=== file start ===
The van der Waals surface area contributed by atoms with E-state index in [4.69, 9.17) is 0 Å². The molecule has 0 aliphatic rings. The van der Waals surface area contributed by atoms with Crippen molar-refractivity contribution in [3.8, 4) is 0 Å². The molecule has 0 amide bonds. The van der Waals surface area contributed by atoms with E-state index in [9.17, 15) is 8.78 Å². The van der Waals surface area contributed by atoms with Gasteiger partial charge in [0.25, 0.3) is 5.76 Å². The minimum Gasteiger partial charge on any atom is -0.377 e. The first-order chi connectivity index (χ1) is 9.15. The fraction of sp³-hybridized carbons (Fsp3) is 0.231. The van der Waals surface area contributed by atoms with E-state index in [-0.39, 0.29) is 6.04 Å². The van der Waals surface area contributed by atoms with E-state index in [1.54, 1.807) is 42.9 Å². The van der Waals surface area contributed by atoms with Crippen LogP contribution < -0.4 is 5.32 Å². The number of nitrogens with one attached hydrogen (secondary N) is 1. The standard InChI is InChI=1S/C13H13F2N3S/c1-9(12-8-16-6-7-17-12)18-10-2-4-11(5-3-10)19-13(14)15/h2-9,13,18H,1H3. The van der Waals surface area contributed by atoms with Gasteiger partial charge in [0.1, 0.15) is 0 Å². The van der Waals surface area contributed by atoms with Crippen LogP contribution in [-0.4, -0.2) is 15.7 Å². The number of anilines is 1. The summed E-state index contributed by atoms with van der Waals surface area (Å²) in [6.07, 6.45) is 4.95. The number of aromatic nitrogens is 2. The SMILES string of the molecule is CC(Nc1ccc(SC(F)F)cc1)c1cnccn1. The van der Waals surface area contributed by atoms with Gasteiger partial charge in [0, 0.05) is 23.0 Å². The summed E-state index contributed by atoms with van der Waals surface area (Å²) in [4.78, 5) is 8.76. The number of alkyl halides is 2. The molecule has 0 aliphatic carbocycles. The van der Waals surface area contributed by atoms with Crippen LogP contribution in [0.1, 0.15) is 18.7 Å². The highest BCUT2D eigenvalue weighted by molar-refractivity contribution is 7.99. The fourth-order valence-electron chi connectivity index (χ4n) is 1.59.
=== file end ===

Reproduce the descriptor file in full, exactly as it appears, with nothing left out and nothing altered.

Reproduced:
The van der Waals surface area contributed by atoms with E-state index in [4.69, 9.17) is 0 Å². The molecule has 0 aliphatic rings. The van der Waals surface area contributed by atoms with Crippen molar-refractivity contribution in [3.8, 4) is 0 Å². The molecule has 0 amide bonds. The van der Waals surface area contributed by atoms with E-state index in [9.17, 15) is 8.78 Å². The van der Waals surface area contributed by atoms with Gasteiger partial charge in [0.25, 0.3) is 5.76 Å². The minimum Gasteiger partial charge on any atom is -0.377 e. The first-order chi connectivity index (χ1) is 9.15. The fraction of sp³-hybridized carbons (Fsp3) is 0.231. The van der Waals surface area contributed by atoms with E-state index in [-0.39, 0.29) is 6.04 Å². The van der Waals surface area contributed by atoms with E-state index in [1.54, 1.807) is 42.9 Å². The van der Waals surface area contributed by atoms with Crippen LogP contribution < -0.4 is 5.32 Å². The number of nitrogens with one attached hydrogen (secondary N) is 1. The standard InChI is InChI=1S/C13H13F2N3S/c1-9(12-8-16-6-7-17-12)18-10-2-4-11(5-3-10)19-13(14)15/h2-9,13,18H,1H3. The van der Waals surface area contributed by atoms with Gasteiger partial charge in [0.1, 0.15) is 0 Å². The van der Waals surface area contributed by atoms with Crippen LogP contribution in [-0.4, -0.2) is 15.7 Å². The number of anilines is 1. The summed E-state index contributed by atoms with van der Waals surface area (Å²) in [6.07, 6.45) is 4.95. The number of aromatic nitrogens is 2. The SMILES string of the molecule is CC(Nc1ccc(SC(F)F)cc1)c1cnccn1. The van der Waals surface area contributed by atoms with Gasteiger partial charge in [0, 0.05) is 23.0 Å². The summed E-state index contributed by atoms with van der Waals surface area (Å²) in [4.78, 5) is 8.76. The number of alkyl halides is 2. The molecule has 0 aliphatic carbocycles. The van der Waals surface area contributed by atoms with Crippen LogP contribution in [0.1, 0.15) is 18.7 Å². The highest BCUT2D eigenvalue weighted by molar-refractivity contribution is 7.99. The fourth-order valence-electron chi connectivity index (χ4n) is 1.59.